ACKNOWLEDGMENTS

This study would not have been possible without supporting of my family. The author wishes to express my love and gratitude to my beloved families; for their understanding & endless love, through the duration of my studies.

References

1. Urken ML, Som PM, Lawson W, Edelstein D, Weber AL, Biller HF. Abnormally large frontal sinus. II. Nomenclature, pathology, and symptoms. Laryngoscope 1987;97:606–611. PMID: 3573909.
crossref pmid
2. Bartlett SP, Wornom I 3rd, Whitaker LA. Evaluation of facial skeletal aesthetics and surgical planning. Clin Plast Surg 1991;18:1–9.

3. Sykes JM, Moore EJ. Esthetic contouring of the forehead and supraorbital rims. Facial Plast Surg Clin North Am 2002;10:303–310. PMID: 15062311.
crossref pmid
4. Gosain AK, Song L, Corrao MA, Pintar FA. Biomechanical evaluation of titanium, biodegradable plate and screw, and cyanoacrylate glue fixation systems in craniofacial surgery. Plast Reconstr Surg 1998;101:582–591. PMID: 9500375.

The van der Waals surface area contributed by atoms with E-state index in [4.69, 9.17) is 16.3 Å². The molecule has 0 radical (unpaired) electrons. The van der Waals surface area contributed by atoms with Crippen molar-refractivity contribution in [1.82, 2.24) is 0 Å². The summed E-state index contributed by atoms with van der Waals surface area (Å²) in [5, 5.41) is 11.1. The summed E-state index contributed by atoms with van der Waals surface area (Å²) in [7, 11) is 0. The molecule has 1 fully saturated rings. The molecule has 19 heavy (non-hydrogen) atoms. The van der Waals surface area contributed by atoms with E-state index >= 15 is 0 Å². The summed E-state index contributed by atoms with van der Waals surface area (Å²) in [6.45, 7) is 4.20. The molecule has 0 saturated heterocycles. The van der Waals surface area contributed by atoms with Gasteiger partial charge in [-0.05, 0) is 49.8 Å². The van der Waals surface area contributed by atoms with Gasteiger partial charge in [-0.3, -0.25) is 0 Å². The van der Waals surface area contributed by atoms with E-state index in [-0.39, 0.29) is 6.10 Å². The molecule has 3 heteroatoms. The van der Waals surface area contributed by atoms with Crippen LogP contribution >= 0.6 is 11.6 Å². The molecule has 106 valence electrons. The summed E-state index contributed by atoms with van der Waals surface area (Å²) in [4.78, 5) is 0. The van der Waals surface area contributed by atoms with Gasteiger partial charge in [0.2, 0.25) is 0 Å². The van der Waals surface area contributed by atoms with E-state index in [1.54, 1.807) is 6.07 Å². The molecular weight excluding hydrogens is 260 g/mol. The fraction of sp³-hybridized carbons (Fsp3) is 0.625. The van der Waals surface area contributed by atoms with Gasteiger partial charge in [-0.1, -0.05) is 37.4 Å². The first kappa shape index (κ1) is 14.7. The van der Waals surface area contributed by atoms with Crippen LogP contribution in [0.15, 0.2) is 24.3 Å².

crossref pmid
5. Lakhani RS, Shibuya TY, Mathog RH, Marks SC, Burgio DL, Yoo GH. Titanium mesh repair of the severely comminuted frontal sinus fracture. Arch Otolaryngol Head Neck Surg 2001;127:665–669. PMID: 11405865.
crossref pmid
6. Whitaker LA, Morales L Jr, Farkas LG. Aesthetic surgery of the supraorbital ridge and forehead structures. Plast Reconstr Surg 1986;78:23–32. PMID: 3523556.
crossref pmid
7. Viterbo F, Ranzani F, Campos E. New treatment for frontal sinus hypertrophy. Plast Reconstr Surg 1990;86:776–779. PMID: 2217598.
crossref pmid
Fig. 1
(A) Preoperative forehead inclination was an angle of 19? from trichion to glabella. (B) Postoperative forehead inclination has formed an angle close to the average male.
acfs-15-129-g001.jpg
Fig. 2
(A) Preoperative lateral view of cephalogram. Prominent anterior wall of frontal sinus was noted. (B) Postoperative lateral view of cephalogram. The prominence of anterior wall of frontal sinus was reduced.
acfs-15-129-g002.jpg
Fig. 3
The anterior wall of frontal sinus was remodeled by repositioning and fixation with mesh plate and screws.
acfs-15-129-g003.jpg